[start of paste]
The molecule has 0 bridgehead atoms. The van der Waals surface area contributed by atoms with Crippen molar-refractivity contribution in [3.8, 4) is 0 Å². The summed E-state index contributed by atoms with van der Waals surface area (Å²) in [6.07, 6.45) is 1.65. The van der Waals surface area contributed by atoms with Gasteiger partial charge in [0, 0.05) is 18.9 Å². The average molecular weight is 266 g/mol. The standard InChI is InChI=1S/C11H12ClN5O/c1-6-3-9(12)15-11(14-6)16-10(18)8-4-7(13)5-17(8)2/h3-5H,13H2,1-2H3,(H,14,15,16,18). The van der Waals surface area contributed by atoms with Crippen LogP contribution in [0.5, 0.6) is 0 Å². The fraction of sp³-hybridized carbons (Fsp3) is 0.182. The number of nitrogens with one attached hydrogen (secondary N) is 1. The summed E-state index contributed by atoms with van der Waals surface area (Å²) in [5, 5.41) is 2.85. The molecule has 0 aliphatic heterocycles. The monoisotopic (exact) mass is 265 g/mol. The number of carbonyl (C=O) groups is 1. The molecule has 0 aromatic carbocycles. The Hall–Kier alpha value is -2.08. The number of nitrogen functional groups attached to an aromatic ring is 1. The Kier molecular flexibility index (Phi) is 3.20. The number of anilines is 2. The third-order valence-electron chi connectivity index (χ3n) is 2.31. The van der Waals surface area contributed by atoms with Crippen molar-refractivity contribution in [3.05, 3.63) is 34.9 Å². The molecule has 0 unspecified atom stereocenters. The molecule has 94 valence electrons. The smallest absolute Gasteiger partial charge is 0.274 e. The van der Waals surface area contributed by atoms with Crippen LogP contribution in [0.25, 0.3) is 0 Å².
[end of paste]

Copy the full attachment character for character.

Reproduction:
The molecule has 0 bridgehead atoms. The van der Waals surface area contributed by atoms with Crippen molar-refractivity contribution in [3.8, 4) is 0 Å². The summed E-state index contributed by atoms with van der Waals surface area (Å²) in [6.07, 6.45) is 1.65. The van der Waals surface area contributed by atoms with Gasteiger partial charge in [0, 0.05) is 18.9 Å². The average molecular weight is 266 g/mol. The standard InChI is InChI=1S/C11H12ClN5O/c1-6-3-9(12)15-11(14-6)16-10(18)8-4-7(13)5-17(8)2/h3-5H,13H2,1-2H3,(H,14,15,16,18). The van der Waals surface area contributed by atoms with Crippen LogP contribution in [0.5, 0.6) is 0 Å². The fraction of sp³-hybridized carbons (Fsp3) is 0.182. The number of nitrogens with one attached hydrogen (secondary N) is 1. The summed E-state index contributed by atoms with van der Waals surface area (Å²) in [5, 5.41) is 2.85. The molecule has 0 aliphatic heterocycles. The monoisotopic (exact) mass is 265 g/mol. The number of carbonyl (C=O) groups is 1. The molecule has 0 aromatic carbocycles. The Hall–Kier alpha value is -2.08. The number of nitrogen functional groups attached to an aromatic ring is 1. The Kier molecular flexibility index (Phi) is 3.20. The number of anilines is 2. The third-order valence-electron chi connectivity index (χ3n) is 2.31. The van der Waals surface area contributed by atoms with Crippen molar-refractivity contribution in [3.05, 3.63) is 34.9 Å². The molecule has 0 unspecified atom stereocenters. The molecule has 94 valence electrons. The smallest absolute Gasteiger partial charge is 0.274 e. The van der Waals surface area contributed by atoms with Crippen LogP contribution in [0.25, 0.3) is 0 Å².